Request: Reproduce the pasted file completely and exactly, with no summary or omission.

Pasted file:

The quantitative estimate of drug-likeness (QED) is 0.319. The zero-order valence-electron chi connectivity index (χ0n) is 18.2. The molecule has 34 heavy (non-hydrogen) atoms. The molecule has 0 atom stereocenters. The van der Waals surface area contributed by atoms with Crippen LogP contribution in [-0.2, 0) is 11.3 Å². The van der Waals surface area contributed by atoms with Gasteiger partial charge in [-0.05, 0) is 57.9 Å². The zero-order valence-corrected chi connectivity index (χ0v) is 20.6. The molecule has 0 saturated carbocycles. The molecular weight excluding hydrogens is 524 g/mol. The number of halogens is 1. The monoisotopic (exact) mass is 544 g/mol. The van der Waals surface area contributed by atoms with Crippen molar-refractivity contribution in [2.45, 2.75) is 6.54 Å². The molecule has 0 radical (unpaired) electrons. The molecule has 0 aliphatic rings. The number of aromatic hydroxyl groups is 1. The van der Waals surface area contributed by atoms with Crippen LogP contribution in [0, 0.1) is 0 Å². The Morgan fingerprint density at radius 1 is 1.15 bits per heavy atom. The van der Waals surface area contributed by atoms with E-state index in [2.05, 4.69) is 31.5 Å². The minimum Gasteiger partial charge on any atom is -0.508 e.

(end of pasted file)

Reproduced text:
The quantitative estimate of drug-likeness (QED) is 0.319. The zero-order valence-electron chi connectivity index (χ0n) is 18.2. The molecule has 34 heavy (non-hydrogen) atoms. The molecule has 0 atom stereocenters. The van der Waals surface area contributed by atoms with Crippen LogP contribution in [-0.2, 0) is 11.3 Å². The van der Waals surface area contributed by atoms with Gasteiger partial charge in [-0.05, 0) is 57.9 Å². The zero-order valence-corrected chi connectivity index (χ0v) is 20.6. The molecule has 0 saturated carbocycles. The molecular weight excluding hydrogens is 524 g/mol. The number of halogens is 1. The monoisotopic (exact) mass is 544 g/mol. The van der Waals surface area contributed by atoms with Crippen molar-refractivity contribution in [2.45, 2.75) is 6.54 Å². The molecule has 0 radical (unpaired) electrons. The molecule has 0 aliphatic rings. The number of aromatic hydroxyl groups is 1. The van der Waals surface area contributed by atoms with Crippen LogP contribution in [0, 0.1) is 0 Å². The Morgan fingerprint density at radius 1 is 1.15 bits per heavy atom. The van der Waals surface area contributed by atoms with E-state index in [2.05, 4.69) is 31.5 Å². The minimum Gasteiger partial charge on any atom is -0.508 e.